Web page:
The DPP has by no means shied away from engaging in racist stereotypes in its critique of immigration. DPP founder Pia Kjærsgaard told a critic, “If they want to turn Stockholm, Gothenburg or Malmö into a Scandinavian Beirut, with clan wars, honour killings and gang rapes, let them do it. We can always put a barrier on the Øresund Bridge.”
In an effort to increase its legitimacy, the party has striven to distance itself from the French National Front and attempted to form an alliance with the UK’s Conservative Party, headed by Prime Minister David Cameron. DPP member of the European Parliament Morten Messerschmidt explained “We want as much influence as possible in order to pull Europe in another direction, namely in the British direction.”
What is responsible for this surge in far-right politics? Most point to the widespread acceptance of austerity measures across the Eurozone, imposed in response to the 2008 economic crisis, that have only proven an absolute disaster, plunging European workers into even worse conditions. The European Commission’s own economist Jan in ’t Veld argued austerity made things significantly worse. Unemployment has increased so greatly it has broken records, social spending has seen drastic cuts, and Eurozone debt hit its all-time high, even while economists like Paul Krugman warned “slashing spending in a depressed economy depresses the economy even more.”
Overall, European voter turnout was estimated at about 43 percent of the population, evincing widespread disillusionment with the contemporary political climate, and, given the prominence of these parties in some of Europe’s largest countries, the fate of the EU looks grim.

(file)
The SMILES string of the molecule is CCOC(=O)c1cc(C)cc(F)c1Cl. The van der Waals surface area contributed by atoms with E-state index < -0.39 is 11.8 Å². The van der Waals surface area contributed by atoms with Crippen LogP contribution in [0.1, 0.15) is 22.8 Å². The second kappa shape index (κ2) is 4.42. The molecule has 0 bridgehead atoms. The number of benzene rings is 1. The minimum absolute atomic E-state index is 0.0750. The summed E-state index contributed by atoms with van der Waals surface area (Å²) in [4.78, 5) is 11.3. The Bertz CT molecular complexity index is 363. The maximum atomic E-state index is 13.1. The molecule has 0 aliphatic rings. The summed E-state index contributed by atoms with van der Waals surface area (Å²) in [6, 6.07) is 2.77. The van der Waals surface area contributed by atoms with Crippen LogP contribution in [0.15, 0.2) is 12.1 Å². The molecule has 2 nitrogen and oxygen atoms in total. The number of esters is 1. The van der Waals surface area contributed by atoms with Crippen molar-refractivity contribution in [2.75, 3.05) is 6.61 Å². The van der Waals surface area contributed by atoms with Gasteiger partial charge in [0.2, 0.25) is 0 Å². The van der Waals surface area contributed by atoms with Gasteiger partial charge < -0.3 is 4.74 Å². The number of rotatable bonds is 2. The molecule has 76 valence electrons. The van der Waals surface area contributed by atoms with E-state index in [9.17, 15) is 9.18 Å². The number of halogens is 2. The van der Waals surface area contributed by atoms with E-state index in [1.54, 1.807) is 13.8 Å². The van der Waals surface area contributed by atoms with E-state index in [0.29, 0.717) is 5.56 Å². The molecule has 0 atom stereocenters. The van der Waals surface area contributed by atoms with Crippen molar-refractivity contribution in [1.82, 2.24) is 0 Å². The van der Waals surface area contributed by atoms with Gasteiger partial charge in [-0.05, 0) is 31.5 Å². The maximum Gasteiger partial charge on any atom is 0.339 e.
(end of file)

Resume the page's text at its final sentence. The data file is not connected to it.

Although all of the above parties are eurosceptic, it should be noted that not all eurosceptic parties are technically right-wing. Some leftist parties criticize the EU for promoting what they see as anti-democratic, top-down, neoliberal policies, creating “free trade” agreements and zones that undermine local economies and facilitate exploitation by large, multinational corporations. Most eurosceptic parties, however, oppose the EU not for these reasons, but because they prefer nationalist, protectionist policies.
Instead of uniting against austerity measures (although anti-austerity popular movements certainly have been active), many citizens have been attracted to this nationalist and protectionist politics, buying right-wing myths about immigrants “stealing” natives’ jobs. The elementary economic fact that, by expelling fellow citizens, demand will decrease, and jobs will ergo be destroyed, appears to elude these parties. Progressives in the European Union do have some bright spots to look toward in the aftermath of this election, but the rise of the far-right remains a worrying trend for the continent.